With a different voice now, JPMorgan Chase has admitted that cryptocurrency is currently a ‘risk’ to its business for the first time.
It can be recalled that JPMorgan Chase CEO Jamie Dimon has called Bitcoin a “fraud,” despite these the big bank is now taking cryptocurrency very seriously—acknowledging the blockchain-based technology as a veritable threat to its future.
Via JPMorgan Chase’s annual report, released Tuesday afternoon, the bank counted cryptocurrencies such as Bitcoin and Ethereum as “risk factors” to its business for the first time, recognizing the digital currencies as new forms of competition that could, quite literally, give the bank a run for its money.
“Both financial institutions and their non-banking competitors face the risk that payment processing and other services could be disrupted by technologies, such as cryptocurrencies, that require no intermediation,” the bank (jpm, -1.18%) wrote in the report.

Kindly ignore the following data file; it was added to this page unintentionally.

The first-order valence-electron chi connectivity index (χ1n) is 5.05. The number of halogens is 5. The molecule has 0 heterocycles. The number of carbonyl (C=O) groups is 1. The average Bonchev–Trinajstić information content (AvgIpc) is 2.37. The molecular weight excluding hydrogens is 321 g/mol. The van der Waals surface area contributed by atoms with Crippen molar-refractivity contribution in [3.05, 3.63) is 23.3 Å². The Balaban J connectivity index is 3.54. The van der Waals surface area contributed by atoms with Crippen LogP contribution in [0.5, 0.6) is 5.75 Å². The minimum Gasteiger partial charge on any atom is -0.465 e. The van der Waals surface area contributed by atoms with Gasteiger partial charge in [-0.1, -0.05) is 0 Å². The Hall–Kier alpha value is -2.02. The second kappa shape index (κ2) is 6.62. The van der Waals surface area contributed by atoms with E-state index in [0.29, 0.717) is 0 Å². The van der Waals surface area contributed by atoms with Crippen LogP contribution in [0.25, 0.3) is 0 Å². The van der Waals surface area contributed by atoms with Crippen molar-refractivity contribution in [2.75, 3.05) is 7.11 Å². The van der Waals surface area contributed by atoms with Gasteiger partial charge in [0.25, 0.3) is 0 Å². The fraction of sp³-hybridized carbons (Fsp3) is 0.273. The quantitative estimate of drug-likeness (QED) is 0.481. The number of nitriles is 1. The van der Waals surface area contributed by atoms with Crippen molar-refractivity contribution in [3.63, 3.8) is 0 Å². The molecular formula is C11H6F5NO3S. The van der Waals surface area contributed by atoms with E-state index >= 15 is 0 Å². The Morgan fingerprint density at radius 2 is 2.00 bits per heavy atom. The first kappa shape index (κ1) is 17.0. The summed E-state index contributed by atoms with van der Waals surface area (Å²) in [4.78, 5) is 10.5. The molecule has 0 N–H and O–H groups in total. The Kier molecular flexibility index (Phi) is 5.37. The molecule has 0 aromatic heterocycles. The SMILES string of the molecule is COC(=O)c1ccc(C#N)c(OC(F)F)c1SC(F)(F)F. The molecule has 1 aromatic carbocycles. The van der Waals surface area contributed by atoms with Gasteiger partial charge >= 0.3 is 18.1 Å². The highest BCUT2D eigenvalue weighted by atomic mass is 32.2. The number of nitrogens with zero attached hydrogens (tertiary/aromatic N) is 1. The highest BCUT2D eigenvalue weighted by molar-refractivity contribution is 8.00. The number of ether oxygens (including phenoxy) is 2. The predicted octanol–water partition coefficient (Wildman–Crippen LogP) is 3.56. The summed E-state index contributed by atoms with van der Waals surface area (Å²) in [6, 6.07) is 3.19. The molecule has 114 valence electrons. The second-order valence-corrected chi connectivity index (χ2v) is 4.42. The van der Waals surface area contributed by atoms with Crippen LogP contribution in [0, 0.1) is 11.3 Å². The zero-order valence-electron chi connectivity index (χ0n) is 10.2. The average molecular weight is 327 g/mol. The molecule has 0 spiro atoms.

Already, the bank added, new technologies have required the company to invest in adapting or modifying its products to draw and retain customers, and to compete with new offerings from tech upstarts, a trend it expects to continue.
“Ongoing or increased competition may put downward pressure on prices and fees for JPMorgan Chase’s products and services or may cause JPMorgan Chase to lose market share,” according to the report.
The bank’s disclosure to the public with their report follows a similar admission by rival Bank of America (bac, -0.28%) in its own annual report last week.
In that filing, Bank of America noted the potential risk of customers leaving for competitors offering products and services “in areas we deem speculative or risky, such as cryptocurrencies.”
Meanwhile, a spokesperson for JPMorgan Chase has declined to comment on why the company chose to add cryptocurrency to its risk factors now.
As of posting, JPMorgan has shown an increasing appreciation for the transformative potential of both blockchain technology—becoming one of the first to spearhead the development of its own Ethereum-based blockchain—and the cryptocurrencies based on it.